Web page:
Dig a trench about 6" deep and 8" wide (assuming your stakes will be about 2" wide), to form the perimeter for rabbit-proof fences. Pound the stakes in on the inside of the trench. Bend the bottom 6" of the chicken wire outward along the ground (forming a letter "L" shape). This 6" flange will prevent the pests from tunneling their way under the fencing and into your garden -- an integral part of wild rabbit control. Set the flange end of the chicken wire fencing down into the trench, with the flange pointing away from your garden.
Fill the trench back in with dirt, burying the flange (and also burying about the bottom 6" of the vertical part of the "L" shape). Staple or tie the chicken wire to stakes. Spacing between stakes is up to you; but, obviously, the closer the stakes are to each other, the more support you're providing your rabbit-proof fences.
One of the best "homemade" organic rabbit repellents is the soiled cat litter from a cat that has killed and eaten wild animals. Spread such cat litter, while still fresh, around your landscaping trees or garden once a week.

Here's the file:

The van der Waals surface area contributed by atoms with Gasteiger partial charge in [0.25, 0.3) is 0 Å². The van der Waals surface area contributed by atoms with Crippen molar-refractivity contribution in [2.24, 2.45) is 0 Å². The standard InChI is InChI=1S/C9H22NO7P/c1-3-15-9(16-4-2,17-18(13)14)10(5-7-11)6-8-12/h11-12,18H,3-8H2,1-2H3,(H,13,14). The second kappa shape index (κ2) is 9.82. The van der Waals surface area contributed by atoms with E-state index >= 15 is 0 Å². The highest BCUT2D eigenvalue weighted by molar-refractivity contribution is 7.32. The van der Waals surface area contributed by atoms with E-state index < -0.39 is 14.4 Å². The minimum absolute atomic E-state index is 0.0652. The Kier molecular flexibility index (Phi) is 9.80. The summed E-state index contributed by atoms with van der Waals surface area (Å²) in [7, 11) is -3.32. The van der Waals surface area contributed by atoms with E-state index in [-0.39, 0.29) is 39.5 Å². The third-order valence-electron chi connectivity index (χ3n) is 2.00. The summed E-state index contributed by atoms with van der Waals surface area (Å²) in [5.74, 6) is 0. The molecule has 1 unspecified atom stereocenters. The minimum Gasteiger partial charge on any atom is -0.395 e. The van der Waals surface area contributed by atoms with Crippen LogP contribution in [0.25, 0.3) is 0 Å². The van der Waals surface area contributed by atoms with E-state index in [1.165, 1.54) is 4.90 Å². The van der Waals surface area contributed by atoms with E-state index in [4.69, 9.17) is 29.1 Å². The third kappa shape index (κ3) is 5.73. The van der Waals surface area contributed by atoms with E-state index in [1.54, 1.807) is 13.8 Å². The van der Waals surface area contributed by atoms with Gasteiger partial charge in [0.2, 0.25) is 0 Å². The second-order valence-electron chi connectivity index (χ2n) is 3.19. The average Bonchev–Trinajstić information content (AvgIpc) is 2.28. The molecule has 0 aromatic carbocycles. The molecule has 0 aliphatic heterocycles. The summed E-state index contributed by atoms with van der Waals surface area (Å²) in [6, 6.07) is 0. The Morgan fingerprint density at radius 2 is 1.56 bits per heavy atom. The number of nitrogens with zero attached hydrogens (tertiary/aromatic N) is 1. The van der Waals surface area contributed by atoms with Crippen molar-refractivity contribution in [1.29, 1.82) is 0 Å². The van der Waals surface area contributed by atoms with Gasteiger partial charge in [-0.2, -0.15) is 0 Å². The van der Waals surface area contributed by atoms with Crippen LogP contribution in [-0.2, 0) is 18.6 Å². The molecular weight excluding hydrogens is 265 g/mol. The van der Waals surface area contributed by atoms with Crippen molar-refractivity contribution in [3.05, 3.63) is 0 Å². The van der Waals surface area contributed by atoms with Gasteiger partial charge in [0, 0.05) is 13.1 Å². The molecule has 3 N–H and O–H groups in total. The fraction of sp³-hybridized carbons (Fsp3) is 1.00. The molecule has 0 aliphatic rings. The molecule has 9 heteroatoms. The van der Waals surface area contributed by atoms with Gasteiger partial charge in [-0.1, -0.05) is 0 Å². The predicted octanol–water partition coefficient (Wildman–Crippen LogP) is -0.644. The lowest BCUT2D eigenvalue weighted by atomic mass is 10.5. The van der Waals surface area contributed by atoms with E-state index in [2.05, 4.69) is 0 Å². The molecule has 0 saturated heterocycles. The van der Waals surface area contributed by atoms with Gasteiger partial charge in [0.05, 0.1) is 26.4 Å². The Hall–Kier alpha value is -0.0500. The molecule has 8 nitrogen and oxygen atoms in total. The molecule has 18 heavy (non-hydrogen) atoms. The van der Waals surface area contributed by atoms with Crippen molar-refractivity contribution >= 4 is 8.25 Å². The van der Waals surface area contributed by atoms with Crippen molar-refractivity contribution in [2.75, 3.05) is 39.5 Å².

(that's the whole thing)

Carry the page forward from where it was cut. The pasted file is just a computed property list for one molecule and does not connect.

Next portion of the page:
Another commercial rabbit repellent that can be used safely on food crops is Hinder. Hinder's active ingredients are ammonium soaps of higher fatty acids. Thiram repellent, however, is dangerous, and it can be used only on ornamental plants.
Remember, too, that some plants function as "natural pest repellents," at least in terms of saving their own hides. Many of the same plants that are rabbit-resistant are also avoided by deer. In the case of some of these plants, it's easy to see why: although natural, they're poisonous (yes, to humans, too). For this reason, deer and rabbits will generally leave alone foxglove (Digitalis) and monkshood (Aconitum), for example.
In the case of other "natural pest repellents," rabbits avoid them not because they're poisonous, but because they don't smell good -- to rabbits, at least. Aromatic herbs such as lavender (Lavendula) may send humans scurrying for their potpourri supplies, but they send rabbits just plain scurrying! And if you aren't keen on spreading your cat's litter around the yard as a repellent, at least install some catnip plants, or "catmint" (Nepeta) for puss. Rabbits don't like the smell of catnip. Nor will they like the smell of a garden frequented by a catnip-craving cat. It's also a lot of fun to see cats going crazy over their catnip!


Advanced Rabbit-Proof Fences for Wild Rabbit Control: Electric Fencing